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Media needs ethical bushfire coverage

  • 04 February 2020


Kangaroo Island is the kind of place you read about in books or maybe encounter in a TV series such as Seachange or Doc Martin. A tight-knit rural community, where the people are friendly, trusting and willing to chat. Life moves at a different pace here.

Three years ago I has the good fortune to spend a delightful few days there with my parents and son. I fell in love and couldn’t wait to be back. Late last year I booked us in again at the end of the school holidays.

But then the fires. There was no escaping the saturation coverage on the news and social media. Apocolyptic images of places I had been and loved. Lives lost, homes and farms burnt, animals suffering and communities shaken to their very core. Needless to say the pressure to cancel our plans was not insubstantial.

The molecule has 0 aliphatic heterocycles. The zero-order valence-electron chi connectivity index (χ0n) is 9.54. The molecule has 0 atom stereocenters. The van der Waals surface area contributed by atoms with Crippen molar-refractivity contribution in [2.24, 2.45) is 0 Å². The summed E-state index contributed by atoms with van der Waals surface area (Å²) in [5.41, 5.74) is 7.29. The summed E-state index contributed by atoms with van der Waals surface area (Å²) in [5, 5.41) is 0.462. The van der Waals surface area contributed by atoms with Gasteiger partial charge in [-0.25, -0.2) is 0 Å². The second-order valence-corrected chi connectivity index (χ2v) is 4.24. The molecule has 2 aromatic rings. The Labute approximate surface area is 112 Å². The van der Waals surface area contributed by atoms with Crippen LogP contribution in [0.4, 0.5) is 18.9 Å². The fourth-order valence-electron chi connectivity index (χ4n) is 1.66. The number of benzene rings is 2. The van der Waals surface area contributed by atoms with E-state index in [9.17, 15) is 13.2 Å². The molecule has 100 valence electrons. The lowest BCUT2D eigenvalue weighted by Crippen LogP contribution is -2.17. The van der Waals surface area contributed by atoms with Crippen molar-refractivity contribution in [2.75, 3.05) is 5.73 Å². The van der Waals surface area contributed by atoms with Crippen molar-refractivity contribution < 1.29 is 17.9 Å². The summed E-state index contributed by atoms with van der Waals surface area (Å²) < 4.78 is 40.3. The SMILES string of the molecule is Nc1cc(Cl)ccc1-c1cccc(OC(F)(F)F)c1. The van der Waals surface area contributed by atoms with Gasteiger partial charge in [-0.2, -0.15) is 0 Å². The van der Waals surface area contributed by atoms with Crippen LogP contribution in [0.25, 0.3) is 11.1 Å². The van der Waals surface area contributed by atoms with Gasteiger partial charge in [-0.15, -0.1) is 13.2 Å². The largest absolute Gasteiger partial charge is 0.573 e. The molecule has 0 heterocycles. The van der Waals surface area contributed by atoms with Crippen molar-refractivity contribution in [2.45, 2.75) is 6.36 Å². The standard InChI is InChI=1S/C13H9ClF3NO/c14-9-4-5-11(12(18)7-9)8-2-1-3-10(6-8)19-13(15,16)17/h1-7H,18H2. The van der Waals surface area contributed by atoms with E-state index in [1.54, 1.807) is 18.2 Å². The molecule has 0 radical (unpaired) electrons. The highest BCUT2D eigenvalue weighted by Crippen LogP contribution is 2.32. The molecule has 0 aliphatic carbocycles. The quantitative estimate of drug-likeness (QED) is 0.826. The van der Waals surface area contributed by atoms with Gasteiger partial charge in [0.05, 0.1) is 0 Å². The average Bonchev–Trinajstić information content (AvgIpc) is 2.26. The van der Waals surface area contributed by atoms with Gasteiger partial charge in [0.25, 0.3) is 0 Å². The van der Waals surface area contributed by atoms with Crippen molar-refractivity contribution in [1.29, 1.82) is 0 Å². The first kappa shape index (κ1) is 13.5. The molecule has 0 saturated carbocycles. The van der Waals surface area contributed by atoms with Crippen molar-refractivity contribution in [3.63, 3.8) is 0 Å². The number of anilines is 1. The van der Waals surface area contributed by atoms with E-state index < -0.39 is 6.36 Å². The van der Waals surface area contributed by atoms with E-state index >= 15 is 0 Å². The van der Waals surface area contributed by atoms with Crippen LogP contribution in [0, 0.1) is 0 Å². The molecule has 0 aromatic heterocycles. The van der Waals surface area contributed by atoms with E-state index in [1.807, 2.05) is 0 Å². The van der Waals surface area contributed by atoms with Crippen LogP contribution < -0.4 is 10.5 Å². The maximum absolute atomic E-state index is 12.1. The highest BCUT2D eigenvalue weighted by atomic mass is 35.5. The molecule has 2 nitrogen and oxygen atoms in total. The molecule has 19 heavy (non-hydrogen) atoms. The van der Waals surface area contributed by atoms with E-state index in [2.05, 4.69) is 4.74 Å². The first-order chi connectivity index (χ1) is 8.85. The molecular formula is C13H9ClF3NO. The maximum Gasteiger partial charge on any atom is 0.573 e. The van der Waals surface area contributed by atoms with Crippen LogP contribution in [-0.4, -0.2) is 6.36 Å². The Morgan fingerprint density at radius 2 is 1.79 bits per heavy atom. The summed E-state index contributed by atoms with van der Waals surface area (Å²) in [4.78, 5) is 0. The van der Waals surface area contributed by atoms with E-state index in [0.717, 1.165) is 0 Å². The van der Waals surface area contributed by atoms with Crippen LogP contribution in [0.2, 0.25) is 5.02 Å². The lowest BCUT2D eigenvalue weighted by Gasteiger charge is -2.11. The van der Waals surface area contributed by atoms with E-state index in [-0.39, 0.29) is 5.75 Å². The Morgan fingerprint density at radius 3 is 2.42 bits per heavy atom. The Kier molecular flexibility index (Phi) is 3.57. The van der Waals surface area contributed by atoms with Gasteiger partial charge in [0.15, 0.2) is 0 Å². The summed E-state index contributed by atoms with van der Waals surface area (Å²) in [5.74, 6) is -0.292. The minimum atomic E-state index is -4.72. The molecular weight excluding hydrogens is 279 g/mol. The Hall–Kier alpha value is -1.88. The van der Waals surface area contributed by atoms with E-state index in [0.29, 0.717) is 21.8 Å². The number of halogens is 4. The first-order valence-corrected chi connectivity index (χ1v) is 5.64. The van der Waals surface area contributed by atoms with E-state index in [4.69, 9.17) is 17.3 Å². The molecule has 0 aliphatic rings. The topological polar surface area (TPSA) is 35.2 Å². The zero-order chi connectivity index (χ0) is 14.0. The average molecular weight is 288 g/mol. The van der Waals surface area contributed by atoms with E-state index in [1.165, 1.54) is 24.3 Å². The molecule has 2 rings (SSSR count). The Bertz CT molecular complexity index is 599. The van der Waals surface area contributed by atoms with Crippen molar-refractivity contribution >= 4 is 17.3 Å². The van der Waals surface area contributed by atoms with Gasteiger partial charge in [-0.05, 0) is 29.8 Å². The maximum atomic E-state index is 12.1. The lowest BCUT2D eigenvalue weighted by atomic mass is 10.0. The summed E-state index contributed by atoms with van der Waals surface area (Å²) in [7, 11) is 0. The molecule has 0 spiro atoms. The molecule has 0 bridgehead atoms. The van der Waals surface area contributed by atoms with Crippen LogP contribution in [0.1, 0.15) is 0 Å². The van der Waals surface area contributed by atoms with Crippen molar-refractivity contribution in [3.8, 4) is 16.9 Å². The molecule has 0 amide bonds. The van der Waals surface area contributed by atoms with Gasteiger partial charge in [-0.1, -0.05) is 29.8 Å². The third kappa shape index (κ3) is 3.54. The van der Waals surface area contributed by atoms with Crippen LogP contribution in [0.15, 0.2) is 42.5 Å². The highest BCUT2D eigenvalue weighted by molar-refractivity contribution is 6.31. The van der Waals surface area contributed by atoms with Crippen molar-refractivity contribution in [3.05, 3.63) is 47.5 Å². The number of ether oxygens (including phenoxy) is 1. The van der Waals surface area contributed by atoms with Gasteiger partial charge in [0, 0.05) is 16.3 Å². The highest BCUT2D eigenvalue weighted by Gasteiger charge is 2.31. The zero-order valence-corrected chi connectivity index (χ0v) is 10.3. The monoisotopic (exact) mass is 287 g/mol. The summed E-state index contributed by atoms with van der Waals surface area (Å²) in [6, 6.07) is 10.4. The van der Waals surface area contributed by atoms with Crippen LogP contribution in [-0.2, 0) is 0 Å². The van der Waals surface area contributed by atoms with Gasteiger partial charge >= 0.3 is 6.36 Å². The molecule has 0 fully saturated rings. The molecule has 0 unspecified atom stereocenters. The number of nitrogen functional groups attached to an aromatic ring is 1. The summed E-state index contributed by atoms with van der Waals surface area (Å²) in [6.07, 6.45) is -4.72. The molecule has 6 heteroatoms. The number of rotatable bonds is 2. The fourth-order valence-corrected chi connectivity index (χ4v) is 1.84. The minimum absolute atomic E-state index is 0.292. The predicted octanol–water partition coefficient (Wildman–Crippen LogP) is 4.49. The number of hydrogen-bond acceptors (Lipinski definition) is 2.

As the weeks wore on I decided that rather than cancel, I would monitor the situation and make a decision closer to the time. I felt that provided we weren’t placing ourselves in danger or getting in the way of recovery efforts I felt we should go. Love is 'for better or for worse'. I loved this place and did not want to abandon it in its time of suffering.

I monitored not only the media but also the advice of emergency services and spoke with some of the operators with whom we had booked and decided to go.

This trip was, by the very nature of what had recently transpired, very different to our last. Yes, we visited beautiful beaches, ate delicious fresh seafood and were greeted by kangaroos, wallabies and goannas as we went about our way, but this time was punctuated by a military presence, and accompanied by blackened remains of bush and buildings.

The trip also proved to be a unique opportunity to engage more meaningfully with locals, and as the director of a media organisation myself, reflect on the role and impact of media in covering natural disasters such as this, particularly given the strong reliance of digital and visual media.


'People thanked us for coming. But the thanks we received was different to the usual pleasantries associated with visiting a business. It was heartfelt. It was genuine. It was raw.'


During my stay, a desire to talk about what had happened and its impact was something I encountered many times. Everywhere we went small